Some of the leading solar and wind energy generation companies in India are prepping for equity sale at bourses. A number of Initial Public Offerings (IPOs) are expected after a long spree of highly competitive tariff bids, both in the solar as well as wind energy sector.
Media reports state that Adani Green Energy, a subsidiary of Adani Enterprises, is expected to be cast out as a separate entity soon and then listed on Indian bourses. Adani Green Energy is one of the leading solar and wind energy developers in India and owns the largest solar power project in India. We first covered a story related to this development back in October 2017.
Adani Enterprises also owns Mundra Solar PV, India’s largest solar cell and module manufacturer. While it is unclear if Mundra Solar PV will also be spun out as a separate entity, Adani may not move forward with its listing anytime soon. Mundra Solar PV has only recently started manufacturing cells and modules, and market conditions for domestic manufacturers are not at all conducive.
Another long-awaited IPO would come from India’s largest renewable energy developer — ReNew Power Ventures Limited. The company has been conducting regulatory formalities for its IPO for several months now. The company is now expected to launch the IPO very soon, possibly raising close to $1 billion.
Acme Solar is another company that pops up frequently on the ‘upcoming IPOs’ radar. The company has filed a red herring prospectus twice in the last few months. Initially, it had planned to raise around Rs 2,200 crore ($335 million) to fund the cheapest solar power project in India. However, when the company was able to finance the project with internal resources, it decided to reduce the IPO size to Rs 1,000-1,500 crore (~$150-$225 million). Recently, the regulators objected to Acme’s valuations in the initial red herring prospectus and the fate of IPO now lies in limbo.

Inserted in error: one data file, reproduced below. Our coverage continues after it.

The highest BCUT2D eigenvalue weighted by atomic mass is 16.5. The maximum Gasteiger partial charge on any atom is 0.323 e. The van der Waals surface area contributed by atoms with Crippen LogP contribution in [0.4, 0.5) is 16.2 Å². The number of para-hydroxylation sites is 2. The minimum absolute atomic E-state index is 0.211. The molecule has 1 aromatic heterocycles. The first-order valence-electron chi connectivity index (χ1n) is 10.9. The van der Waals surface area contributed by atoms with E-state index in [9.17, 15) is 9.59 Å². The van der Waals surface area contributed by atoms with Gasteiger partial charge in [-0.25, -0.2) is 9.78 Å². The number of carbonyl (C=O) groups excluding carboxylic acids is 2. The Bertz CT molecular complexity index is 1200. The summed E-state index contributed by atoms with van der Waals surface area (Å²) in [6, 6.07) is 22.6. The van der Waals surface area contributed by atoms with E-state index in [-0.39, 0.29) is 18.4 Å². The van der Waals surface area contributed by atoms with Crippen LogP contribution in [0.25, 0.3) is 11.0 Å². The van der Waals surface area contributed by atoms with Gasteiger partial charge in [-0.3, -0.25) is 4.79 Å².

Mytrah Energy India Limited, a subsidiary of London Stock Exchange-listed Mytrah Energy Limited, is also believed to be looking at various options to raise capital from Indian bourses. Apart from a potential IPO, the company is looking at the option to launch an Infrastructure Investment Trust (InvIT). An InvIT would involve floating a company that owns physical assets (wind and solar power projects in Mytrah’s case) and offering equity share to investors. This would be akin to listing a yieldco.
A number of reasons are likely behind this IPO spree in India. First is the favorable government policies. The central government has exempted renewable energy projects from transmission charges if they are commissioned by March 2022. It has also given a very busy and aggressive timeline for auctions of wind and solar power projects. At the end of March 2018, India’s wind and solar power capacity stood at just over 55 gigawatts with a target of 160 gigawatts by March 2022. All auctions are expected to be completed by March 2020. Thus, all developers would like to cash-in on the opportunity to raise money from the stock market before the incentives expire and when they actually need funding the most.
Second, India has matured as a renewable energy market over the last couple of years. Several of the companies that are planning IPOs have either acquired other smaller companies or are planning to do so. IPOs seem an efficient way to fund these acquisitions.
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